A veteran autoworker has launched a new group to encourage reform at his former union.
Terry Bowman, a Ford line worker who spent decades as a dues-paying member of the United Auto Workers union, has long criticized the labor organization for its political activities. He is now attempting to take that criticism nationwide with the group Moving Unions Forward.
Bowman said the organization aims to move unions toward a direction focused on employees and membership, rather than the organization's influence.
"As a longtime union member, I understand the pitfalls of union representation better than most," Bowman said in a release. "The UAW's 20th-century organizing model has failed to gain traction with employees because they understand that the union’s agenda is often not their agenda."
The UAW has made steady gains in membership as the automotive industry recovered from the Great Recession, which saw GM, Chrysler, and their auto suppliers lay off thousands of workers. It represented about 416,000 workers in 2016, according to federal labor filings, up from 355,000 in 2009.
Despite those recent gains the UAW has still suffered dramatic losses in membership: it represented more than 700,000 autoworkers in 2002.
The union has launched ambitious campaigns to organize workers in right to work states, which have attracted substantial investment from foreign automakers. Those campaigns have failed. Workers at a Chattanooga, Tenn., Volkswagen plant and a Canton, Miss., Nissan factory voted against joining the union in 2014 and 2017, respectively.
Moving Unions Forward cofounder Vincent Vernuccio said those losses reflect workers' opposition to the traditional union model. The group is not just targeted at the UAW but all of organized labor. Vernuccio said workers are resistant to the winner-take-all model of organizing campaigns and are skeptical of being forced to pay dues for representation they may have opposed.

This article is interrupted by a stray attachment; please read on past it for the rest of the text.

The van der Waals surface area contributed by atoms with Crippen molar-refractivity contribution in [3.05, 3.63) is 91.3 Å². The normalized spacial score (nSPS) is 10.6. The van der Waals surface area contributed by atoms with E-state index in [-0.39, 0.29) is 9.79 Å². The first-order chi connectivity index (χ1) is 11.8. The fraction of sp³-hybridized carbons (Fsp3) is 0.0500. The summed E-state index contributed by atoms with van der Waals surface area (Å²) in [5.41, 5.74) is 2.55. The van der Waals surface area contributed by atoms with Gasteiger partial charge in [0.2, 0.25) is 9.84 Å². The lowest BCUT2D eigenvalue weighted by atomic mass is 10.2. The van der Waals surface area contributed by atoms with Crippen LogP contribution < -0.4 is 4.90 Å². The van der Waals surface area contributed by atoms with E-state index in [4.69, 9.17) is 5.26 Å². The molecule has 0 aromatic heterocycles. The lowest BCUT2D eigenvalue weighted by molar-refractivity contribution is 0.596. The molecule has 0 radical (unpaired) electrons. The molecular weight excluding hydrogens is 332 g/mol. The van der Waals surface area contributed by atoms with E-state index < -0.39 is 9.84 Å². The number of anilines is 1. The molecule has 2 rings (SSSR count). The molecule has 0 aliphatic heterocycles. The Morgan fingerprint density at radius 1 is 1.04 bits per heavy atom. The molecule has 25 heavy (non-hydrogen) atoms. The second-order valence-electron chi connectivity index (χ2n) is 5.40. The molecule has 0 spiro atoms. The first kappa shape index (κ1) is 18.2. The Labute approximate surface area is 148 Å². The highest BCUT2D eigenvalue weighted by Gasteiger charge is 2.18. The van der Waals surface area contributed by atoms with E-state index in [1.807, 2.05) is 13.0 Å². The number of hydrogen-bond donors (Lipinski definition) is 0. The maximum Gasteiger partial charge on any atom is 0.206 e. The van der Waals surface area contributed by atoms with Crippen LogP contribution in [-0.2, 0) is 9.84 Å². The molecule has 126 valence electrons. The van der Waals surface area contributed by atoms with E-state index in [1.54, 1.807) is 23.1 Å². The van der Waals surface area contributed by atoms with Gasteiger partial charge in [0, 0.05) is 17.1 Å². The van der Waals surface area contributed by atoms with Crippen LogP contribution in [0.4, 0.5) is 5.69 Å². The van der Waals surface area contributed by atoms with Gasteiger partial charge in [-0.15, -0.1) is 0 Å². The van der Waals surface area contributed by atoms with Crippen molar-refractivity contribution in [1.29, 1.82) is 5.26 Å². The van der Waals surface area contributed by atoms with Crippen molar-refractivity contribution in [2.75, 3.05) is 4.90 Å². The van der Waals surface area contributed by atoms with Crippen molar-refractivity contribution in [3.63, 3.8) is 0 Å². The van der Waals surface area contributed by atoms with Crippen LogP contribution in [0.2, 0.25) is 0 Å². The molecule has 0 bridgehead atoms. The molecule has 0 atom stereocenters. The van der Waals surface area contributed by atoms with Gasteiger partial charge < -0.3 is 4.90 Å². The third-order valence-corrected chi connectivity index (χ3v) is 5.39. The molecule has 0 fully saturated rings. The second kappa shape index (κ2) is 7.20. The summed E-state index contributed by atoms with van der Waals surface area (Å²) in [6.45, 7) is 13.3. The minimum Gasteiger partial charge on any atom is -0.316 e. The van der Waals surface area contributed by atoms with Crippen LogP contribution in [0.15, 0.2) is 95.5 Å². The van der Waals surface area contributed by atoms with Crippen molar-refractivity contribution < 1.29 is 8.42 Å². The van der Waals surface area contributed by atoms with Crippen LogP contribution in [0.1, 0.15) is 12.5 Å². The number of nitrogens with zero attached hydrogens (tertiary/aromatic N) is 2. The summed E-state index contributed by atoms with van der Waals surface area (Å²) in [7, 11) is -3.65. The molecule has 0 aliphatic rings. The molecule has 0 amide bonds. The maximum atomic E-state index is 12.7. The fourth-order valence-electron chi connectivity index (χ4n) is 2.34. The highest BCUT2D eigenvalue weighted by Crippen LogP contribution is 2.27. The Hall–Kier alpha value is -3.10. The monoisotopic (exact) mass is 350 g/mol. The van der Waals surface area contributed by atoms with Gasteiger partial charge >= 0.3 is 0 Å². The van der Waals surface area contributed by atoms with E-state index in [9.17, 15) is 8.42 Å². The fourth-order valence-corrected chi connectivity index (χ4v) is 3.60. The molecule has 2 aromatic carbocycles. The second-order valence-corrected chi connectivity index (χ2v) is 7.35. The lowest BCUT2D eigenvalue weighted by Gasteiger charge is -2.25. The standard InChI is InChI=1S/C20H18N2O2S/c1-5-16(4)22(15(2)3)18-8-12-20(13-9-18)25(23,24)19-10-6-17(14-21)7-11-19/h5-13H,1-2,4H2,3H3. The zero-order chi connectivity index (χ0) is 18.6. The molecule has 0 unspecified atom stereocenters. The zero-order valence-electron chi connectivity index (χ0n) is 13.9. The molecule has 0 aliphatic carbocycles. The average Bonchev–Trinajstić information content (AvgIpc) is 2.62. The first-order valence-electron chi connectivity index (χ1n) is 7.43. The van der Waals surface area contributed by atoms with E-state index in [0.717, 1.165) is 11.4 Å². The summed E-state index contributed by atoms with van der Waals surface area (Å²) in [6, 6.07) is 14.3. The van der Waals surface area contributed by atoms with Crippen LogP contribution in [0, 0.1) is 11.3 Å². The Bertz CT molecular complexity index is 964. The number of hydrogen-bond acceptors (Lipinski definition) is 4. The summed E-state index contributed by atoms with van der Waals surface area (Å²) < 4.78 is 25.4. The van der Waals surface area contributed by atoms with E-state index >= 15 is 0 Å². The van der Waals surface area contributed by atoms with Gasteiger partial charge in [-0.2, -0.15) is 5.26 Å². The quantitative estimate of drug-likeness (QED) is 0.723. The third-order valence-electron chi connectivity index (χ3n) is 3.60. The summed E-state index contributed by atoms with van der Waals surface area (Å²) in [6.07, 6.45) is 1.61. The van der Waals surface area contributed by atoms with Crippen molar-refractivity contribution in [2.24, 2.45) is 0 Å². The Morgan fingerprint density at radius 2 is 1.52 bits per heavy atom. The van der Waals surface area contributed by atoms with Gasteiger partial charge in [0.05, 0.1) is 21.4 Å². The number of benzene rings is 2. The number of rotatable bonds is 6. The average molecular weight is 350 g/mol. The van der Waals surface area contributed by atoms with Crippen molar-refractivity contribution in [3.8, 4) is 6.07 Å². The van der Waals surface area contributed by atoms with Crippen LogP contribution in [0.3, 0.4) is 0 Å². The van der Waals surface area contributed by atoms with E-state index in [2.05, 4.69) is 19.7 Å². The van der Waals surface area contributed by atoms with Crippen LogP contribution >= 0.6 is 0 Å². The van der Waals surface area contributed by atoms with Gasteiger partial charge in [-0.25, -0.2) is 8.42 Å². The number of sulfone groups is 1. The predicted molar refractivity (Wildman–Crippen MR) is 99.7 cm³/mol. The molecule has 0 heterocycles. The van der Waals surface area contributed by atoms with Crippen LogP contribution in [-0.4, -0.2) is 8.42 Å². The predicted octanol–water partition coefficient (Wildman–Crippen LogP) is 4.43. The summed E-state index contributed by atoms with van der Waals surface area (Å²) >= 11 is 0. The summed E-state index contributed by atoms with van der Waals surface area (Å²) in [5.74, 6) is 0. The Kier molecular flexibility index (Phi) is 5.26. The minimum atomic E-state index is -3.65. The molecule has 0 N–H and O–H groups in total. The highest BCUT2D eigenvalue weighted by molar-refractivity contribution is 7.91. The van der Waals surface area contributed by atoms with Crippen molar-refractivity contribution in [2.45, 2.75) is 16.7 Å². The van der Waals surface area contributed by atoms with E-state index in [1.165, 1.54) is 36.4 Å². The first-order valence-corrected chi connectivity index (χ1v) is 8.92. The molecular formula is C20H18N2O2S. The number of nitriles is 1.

"A lot of these unions are stuck in the 20th century business model that is more about the union and less about the worker," Vernuccio said in an interview with the Washington Free Beacon. "The main problem they're having today is compulsion."
Union membership is at historic lows, according to the Bureau of Labor Statistics. The unionization rate has fallen by 50 percent over the past three decades with just 14.6 million workers, less than 11 percent of the total workforce, paying unions dues.
Unions lost 240,000 members in 2015 and those losses are expected to continue given the spread of right-to-work laws, which prohibit employers from requiring union membership as a condition of employment, in traditional labor strongholds, such as Wisconsin, Indiana, and Missouri. Bowman severed ties with the UAW after Michigan implemented right to work in 2013.
American labor law requires unions to represent all members of a bargaining unit once it has received majority support; dissenters in non-right-to-work states can forgo full dues, but are required to pay agency fees to cover representation costs while withholding funding for a union's political activities. Vernuccio wants to reform those laws to encourage an all-volunteer labor landscape. He said unions can reverse historic decline by appealing to workers' interests.
"We want unions to be professional service organization that workers want to join, that workers want to voluntarily pay for representation they actually want," he said. "Our target audience is unions. We are trying to get them to reform their ways and adopt a business model that has the workers' interest as paramount, rather than that of the union."
The UAW did not respond to request for comment.